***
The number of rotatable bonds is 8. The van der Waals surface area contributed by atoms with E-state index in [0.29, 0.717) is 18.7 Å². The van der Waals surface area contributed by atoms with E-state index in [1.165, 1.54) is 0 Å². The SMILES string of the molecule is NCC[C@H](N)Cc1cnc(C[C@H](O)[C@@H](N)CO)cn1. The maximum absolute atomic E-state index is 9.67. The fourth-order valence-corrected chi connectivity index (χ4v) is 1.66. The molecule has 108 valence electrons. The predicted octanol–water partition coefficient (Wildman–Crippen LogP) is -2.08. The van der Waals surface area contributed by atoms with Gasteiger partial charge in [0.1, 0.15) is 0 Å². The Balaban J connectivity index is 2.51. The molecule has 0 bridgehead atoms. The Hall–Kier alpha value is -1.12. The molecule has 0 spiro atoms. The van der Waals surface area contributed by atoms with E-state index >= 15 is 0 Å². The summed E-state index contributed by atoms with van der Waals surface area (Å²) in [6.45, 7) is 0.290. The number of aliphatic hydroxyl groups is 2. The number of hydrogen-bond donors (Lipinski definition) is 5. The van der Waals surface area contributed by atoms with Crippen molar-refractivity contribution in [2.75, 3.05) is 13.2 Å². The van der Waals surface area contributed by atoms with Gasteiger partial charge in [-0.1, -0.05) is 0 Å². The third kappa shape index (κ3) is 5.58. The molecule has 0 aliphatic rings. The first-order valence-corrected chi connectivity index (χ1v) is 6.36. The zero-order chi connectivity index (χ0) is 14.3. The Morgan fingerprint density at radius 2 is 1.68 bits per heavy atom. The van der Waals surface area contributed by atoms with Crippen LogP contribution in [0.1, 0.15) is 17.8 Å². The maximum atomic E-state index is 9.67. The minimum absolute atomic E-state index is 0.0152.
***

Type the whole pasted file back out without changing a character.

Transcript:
The number of rotatable bonds is 8. The van der Waals surface area contributed by atoms with E-state index in [0.29, 0.717) is 18.7 Å². The van der Waals surface area contributed by atoms with E-state index in [1.165, 1.54) is 0 Å². The SMILES string of the molecule is NCC[C@H](N)Cc1cnc(C[C@H](O)[C@@H](N)CO)cn1. The maximum absolute atomic E-state index is 9.67. The fourth-order valence-corrected chi connectivity index (χ4v) is 1.66. The molecule has 108 valence electrons. The predicted octanol–water partition coefficient (Wildman–Crippen LogP) is -2.08. The van der Waals surface area contributed by atoms with Gasteiger partial charge in [0.1, 0.15) is 0 Å². The Balaban J connectivity index is 2.51. The molecule has 0 bridgehead atoms. The Hall–Kier alpha value is -1.12. The molecule has 0 spiro atoms. The van der Waals surface area contributed by atoms with E-state index >= 15 is 0 Å². The summed E-state index contributed by atoms with van der Waals surface area (Å²) in [6.45, 7) is 0.290. The number of aliphatic hydroxyl groups is 2. The number of hydrogen-bond donors (Lipinski definition) is 5. The van der Waals surface area contributed by atoms with Crippen molar-refractivity contribution in [2.75, 3.05) is 13.2 Å². The van der Waals surface area contributed by atoms with Gasteiger partial charge in [-0.1, -0.05) is 0 Å². The third kappa shape index (κ3) is 5.58. The molecule has 0 aliphatic rings. The first-order valence-corrected chi connectivity index (χ1v) is 6.36. The zero-order chi connectivity index (χ0) is 14.3. The Morgan fingerprint density at radius 2 is 1.68 bits per heavy atom. The van der Waals surface area contributed by atoms with Crippen LogP contribution in [0.1, 0.15) is 17.8 Å². The maximum atomic E-state index is 9.67. The minimum absolute atomic E-state index is 0.0152.